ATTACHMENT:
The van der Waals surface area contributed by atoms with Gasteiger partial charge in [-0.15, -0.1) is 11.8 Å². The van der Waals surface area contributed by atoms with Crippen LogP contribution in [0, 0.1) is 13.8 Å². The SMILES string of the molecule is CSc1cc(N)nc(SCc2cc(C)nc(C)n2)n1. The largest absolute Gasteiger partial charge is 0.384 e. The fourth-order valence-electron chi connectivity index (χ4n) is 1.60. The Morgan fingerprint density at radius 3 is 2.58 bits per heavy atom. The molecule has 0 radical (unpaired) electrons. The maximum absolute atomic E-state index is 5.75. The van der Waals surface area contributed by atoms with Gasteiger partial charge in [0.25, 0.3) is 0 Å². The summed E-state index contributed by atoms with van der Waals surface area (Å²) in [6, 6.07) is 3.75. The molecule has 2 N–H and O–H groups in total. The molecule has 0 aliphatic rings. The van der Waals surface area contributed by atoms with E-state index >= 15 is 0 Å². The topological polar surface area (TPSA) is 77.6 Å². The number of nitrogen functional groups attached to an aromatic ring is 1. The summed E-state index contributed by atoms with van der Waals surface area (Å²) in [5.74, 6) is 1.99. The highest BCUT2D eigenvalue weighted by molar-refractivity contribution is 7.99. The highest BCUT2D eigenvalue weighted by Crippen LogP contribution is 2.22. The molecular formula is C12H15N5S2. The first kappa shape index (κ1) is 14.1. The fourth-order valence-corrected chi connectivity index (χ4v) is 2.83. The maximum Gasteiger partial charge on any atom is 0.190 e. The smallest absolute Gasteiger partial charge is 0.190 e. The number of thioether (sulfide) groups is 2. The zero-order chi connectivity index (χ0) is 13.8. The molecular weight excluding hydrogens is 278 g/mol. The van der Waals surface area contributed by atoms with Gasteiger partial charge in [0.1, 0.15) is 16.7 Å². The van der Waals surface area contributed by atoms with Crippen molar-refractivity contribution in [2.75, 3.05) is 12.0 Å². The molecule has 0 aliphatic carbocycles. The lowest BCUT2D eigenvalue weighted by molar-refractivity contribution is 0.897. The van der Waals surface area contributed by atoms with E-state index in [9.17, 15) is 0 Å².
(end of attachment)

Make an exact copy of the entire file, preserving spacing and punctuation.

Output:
The van der Waals surface area contributed by atoms with Gasteiger partial charge in [-0.15, -0.1) is 11.8 Å². The van der Waals surface area contributed by atoms with Crippen LogP contribution in [0, 0.1) is 13.8 Å². The SMILES string of the molecule is CSc1cc(N)nc(SCc2cc(C)nc(C)n2)n1. The largest absolute Gasteiger partial charge is 0.384 e. The fourth-order valence-electron chi connectivity index (χ4n) is 1.60. The Morgan fingerprint density at radius 3 is 2.58 bits per heavy atom. The molecule has 0 radical (unpaired) electrons. The maximum absolute atomic E-state index is 5.75. The van der Waals surface area contributed by atoms with Gasteiger partial charge in [0.25, 0.3) is 0 Å². The summed E-state index contributed by atoms with van der Waals surface area (Å²) in [6, 6.07) is 3.75. The molecule has 2 N–H and O–H groups in total. The molecule has 0 aliphatic rings. The van der Waals surface area contributed by atoms with E-state index >= 15 is 0 Å². The topological polar surface area (TPSA) is 77.6 Å². The number of nitrogen functional groups attached to an aromatic ring is 1. The summed E-state index contributed by atoms with van der Waals surface area (Å²) in [5.74, 6) is 1.99. The highest BCUT2D eigenvalue weighted by molar-refractivity contribution is 7.99. The highest BCUT2D eigenvalue weighted by Crippen LogP contribution is 2.22. The molecular formula is C12H15N5S2. The first kappa shape index (κ1) is 14.1. The fourth-order valence-corrected chi connectivity index (χ4v) is 2.83. The maximum Gasteiger partial charge on any atom is 0.190 e. The smallest absolute Gasteiger partial charge is 0.190 e. The number of thioether (sulfide) groups is 2. The zero-order chi connectivity index (χ0) is 13.8. The molecular weight excluding hydrogens is 278 g/mol. The van der Waals surface area contributed by atoms with Gasteiger partial charge in [0.1, 0.15) is 16.7 Å². The van der Waals surface area contributed by atoms with Crippen molar-refractivity contribution in [2.75, 3.05) is 12.0 Å². The molecule has 0 aliphatic carbocycles. The lowest BCUT2D eigenvalue weighted by molar-refractivity contribution is 0.897. The van der Waals surface area contributed by atoms with E-state index in [9.17, 15) is 0 Å².